Sergio Garcia: How to Be Clutch

Sergio Garcia: How to Be Clutch

I love competition. There is no sweeter feeling than playing well when you need to—splitting a tight fairway, making a tricky up-and-down, sinking a putt to win a tournament. Even in Spain, we use the English word to describe these feats: clutch.

But you don’t have to be a pro to be clutch. Every round presents pressure shots and chances to do it. They can be as big as a birdie to shoot your career round or as small as a four-footer to end a string of bogeys. Sometimes you’ll come through and sometimes you won’t, but you can always have the right approach to crucial shots. Here’s how to be clutch more often than not.

When driving to a narrow fairway, I’ll play a slight fade. A fade is easier to control than a draw because you hit it with a smooth swing involving less wrist action. First, pick out an intermediate target to check your aim. Then make practice swings at half speed, keying on balance and tempo. This isn’t the time to swing for the fences—just go for good rhythm.

Before I hit over a large water hazard, I first make sure I’m using enough club—if I miss, I want to miss on land. Focus on your target, not the water, and key on making solid contact. The tendency when you’re nervous is to hang back and try to help the ball into the air. Wrong! That’s how you hit a short, weak splasher. Notice how I’ve shifted my weight to my left side and stayed down through impact (left inset). Make that your swing thought and your shot will stay dry.

Now What If…You need 10 more yards? I hardly ever swing at 100 percent. But when I need extra distance, I go for the max. First I widen my stance—one inch wider with each foot (above). That provides added stability so I can swing down faster. One important point: Make your backswing fairly slow to allow for a full wind-up, then accelerate through the ball.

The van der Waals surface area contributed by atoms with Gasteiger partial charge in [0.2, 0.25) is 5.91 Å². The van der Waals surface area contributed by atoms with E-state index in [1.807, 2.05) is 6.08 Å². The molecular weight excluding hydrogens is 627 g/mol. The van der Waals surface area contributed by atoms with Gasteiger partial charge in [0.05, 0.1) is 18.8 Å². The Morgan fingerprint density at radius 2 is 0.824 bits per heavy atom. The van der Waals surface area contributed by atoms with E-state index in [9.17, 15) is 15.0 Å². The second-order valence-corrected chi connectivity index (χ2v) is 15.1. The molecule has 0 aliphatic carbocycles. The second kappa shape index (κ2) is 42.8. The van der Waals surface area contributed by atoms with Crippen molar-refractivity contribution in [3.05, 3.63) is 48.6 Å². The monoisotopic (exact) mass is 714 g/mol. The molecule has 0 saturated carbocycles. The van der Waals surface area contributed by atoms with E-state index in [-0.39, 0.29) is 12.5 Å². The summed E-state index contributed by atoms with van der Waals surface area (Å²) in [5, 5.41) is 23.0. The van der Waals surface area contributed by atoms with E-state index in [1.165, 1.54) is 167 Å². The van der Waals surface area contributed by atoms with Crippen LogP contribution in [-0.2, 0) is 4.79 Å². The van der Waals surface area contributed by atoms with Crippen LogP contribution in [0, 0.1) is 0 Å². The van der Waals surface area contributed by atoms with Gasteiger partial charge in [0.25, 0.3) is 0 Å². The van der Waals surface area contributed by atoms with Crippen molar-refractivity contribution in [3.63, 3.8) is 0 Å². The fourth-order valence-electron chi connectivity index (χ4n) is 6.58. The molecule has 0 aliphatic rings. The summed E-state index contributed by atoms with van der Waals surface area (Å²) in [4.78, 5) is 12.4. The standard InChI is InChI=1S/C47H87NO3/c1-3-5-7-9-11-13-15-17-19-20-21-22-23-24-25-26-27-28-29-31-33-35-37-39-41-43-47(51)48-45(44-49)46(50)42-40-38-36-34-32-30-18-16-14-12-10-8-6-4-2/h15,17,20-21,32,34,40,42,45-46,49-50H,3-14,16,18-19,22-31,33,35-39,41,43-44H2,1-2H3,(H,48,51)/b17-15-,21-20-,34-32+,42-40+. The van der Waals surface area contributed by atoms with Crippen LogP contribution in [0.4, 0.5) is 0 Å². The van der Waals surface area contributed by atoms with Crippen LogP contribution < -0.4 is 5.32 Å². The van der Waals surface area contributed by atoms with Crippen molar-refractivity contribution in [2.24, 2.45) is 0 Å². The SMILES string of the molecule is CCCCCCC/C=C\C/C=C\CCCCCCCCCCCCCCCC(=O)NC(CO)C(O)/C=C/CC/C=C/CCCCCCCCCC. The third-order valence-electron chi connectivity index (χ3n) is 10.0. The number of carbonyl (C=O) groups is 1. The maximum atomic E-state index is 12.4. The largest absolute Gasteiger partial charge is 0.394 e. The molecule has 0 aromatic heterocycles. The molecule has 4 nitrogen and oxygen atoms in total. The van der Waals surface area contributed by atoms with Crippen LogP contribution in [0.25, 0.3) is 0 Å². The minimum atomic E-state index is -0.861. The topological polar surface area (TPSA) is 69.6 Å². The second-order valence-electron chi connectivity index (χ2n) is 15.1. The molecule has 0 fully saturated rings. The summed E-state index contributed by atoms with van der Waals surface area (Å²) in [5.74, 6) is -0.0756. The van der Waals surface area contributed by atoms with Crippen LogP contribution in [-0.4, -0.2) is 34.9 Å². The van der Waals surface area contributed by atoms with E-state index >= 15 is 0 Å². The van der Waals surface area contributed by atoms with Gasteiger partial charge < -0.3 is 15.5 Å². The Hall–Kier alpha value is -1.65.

Many of the hole locations on the PGA Tour are close to the green’s edge. To get to them, I shape my approach shots so they start at the middle of the green and curve toward the hole. It’s a great feeling to see your ball track to the flag.

If you’re hitting to a tricky pin, remember this advice: “Ride the wind for distance and fight the wind for control.” If there’s a left-to-right wind and you’re hitting a fade, take one less club and play for more curve. If you’re trying to draw the ball into the same wind, take one more club and expect a straighter ball flight.

This is one of my favorite shots. First, take a quick walk to the green and check out how much room you have to land the ball. It’s often more than you think. Set up with the ball off your front instep, then hinge the club up with your wrists. Keep your knees flexed as you swing down through impact; this helps the club bottom out directly under the ball (below). Make a full follow-through and watch the ball float toward the flag.

Unless I have a decent lie and a clear path to the green, I’ll take my medicine—punch out and hope my next shot can save me. But don’t get nonchalant—too many amateurs take that punch shot for granted and flub it. Focus on hitting the punch shot to a comfortable distance, where you can reach the green. Play the ball back in your stance, keep your weight on your left foot, and follow through low (below).

I try not to put too much emphasis on the putt, even if it’s for a victory. Banish pressure from your mind by focusing on three words: one smooth stroke.

After choosing your line, watch the putter head swing back and forth during your practice strokes, like a pendulum. Now take one last look at the hole and copy that pendulum motion (eyes fixed on the ball). Keep it smooth and you’ll make more than your share.

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